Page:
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22 August 2004 @ 01:41 pm
Alchemy Help  
For some reason, I decided to a persuasive speech on Alchemy for my Public Speaking class. Unfortunately, I have no idea what to persuade about. Any ideas? Please? Also, I remember there are 3 stages Edward Elric once mentioned of Alchemy. Scar did the decomposition, what are the other two?
 
 
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Adaadalove on August 21st, 2004 10:46 pm (UTC)
I'm braindead on ideas for possible topics at the moment, but I do remember the stages: comprehension, decomposition, and reassembly. Good luck! ^^
xiao_xiao on August 21st, 2004 10:47 pm (UTC)
thanks! i just hope they'll be interested!
Hikikomorithe_hikikomori on August 21st, 2004 10:53 pm (UTC)
Understanding, decomposing, and reassembling (Episode 15)
Alymother on August 21st, 2004 10:57 pm (UTC)
Just look up some alchemy sites on the web. Though, a lot of them are just hard to comprehend -lots of psycho babble.
Ananomoreprinces on August 22nd, 2004 02:08 am (UTC)
alchemy vs human cloning, pros/cons/parallels.
anax imperatoranax on August 22nd, 2004 05:53 am (UTC)
Persuade people that real science is self-correcting, and use alchemy as an example. Alchemy was once considered a real science, and in a way it was ... it was the first field to use experimentation and observation. Previous to that, the usual way of "learning about the world" was to sit and think philosophically about it, which led to such amusing errors as the belief that women have fewer teeth than men. An alchemist would have actually gone and counted teeth instead of just pulling this out of his brain.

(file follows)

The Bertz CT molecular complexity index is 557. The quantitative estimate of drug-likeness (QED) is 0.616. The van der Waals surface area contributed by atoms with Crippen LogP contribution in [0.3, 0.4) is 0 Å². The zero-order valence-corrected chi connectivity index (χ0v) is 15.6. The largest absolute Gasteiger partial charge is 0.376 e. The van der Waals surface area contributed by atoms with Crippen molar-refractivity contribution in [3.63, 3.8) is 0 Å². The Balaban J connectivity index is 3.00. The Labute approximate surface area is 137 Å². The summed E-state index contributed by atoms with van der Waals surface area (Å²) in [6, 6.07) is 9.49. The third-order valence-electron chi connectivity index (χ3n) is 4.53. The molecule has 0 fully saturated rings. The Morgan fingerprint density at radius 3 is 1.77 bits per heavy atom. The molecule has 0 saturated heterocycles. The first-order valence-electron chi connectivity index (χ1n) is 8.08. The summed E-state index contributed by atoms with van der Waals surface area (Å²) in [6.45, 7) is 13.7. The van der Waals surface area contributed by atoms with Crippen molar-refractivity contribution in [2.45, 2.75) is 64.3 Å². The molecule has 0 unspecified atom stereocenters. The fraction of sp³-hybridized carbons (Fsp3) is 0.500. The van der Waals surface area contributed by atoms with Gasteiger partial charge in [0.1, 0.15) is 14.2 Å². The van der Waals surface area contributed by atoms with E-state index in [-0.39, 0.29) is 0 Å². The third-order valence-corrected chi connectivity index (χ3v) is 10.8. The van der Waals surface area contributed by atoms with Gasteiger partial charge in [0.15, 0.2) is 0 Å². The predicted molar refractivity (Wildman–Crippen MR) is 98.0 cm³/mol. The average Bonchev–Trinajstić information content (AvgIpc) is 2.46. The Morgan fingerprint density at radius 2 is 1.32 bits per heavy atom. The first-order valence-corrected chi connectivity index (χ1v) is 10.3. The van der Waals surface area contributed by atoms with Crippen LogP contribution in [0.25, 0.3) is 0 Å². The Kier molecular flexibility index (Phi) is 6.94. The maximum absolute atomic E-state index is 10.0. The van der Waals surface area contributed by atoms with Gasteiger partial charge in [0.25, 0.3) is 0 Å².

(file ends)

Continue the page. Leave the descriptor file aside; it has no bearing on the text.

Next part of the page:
Because the basic premise of alchemy was flawed, it was eventually given up in favor of chemistry, and now it gets a lot of bad press. Hah hah, those crazy alchemists, trying to brew the Elixir of Life! But they weren't as stupid as some people make out. Persuade your class of this. :)
mikkeneko on August 22nd, 2004 10:02 am (UTC)
Hmm, well, you could talk about the philosophy that goes behind it; how the search for the Philosopher's Stone isn't just a matter of greedily wanting gold, it's also considered a religious act. Or the way that the metals 'want' to go through all the natural stages, lead, iron, tin, copper, silver, and mercury, before they finally reach the highest stage, gold, which is also representative of the sun and of God; and that it's considered the job of alchemists to 'help' metals along on that transition. Then of course there's the bit about how the transformation of the alchemist has to accompany the transformation of the metals; the alchemist purifies himself as he purifies the metals, and if he's not pure enough of heart, he'll never be able to create gold.

Of course, it was this last more than anything else that held alchemy back as a science, since it had no basis for falsification nor of empirical testing. But for a long time, alchemy *was* what there was of science; it was the necessary precursor, and it lent ascientific view to the world -- that the world operated by a pre-existing and immutable set of rules and that man could change the world according to these rules instead of simply accepting everything as being the way God made it. :)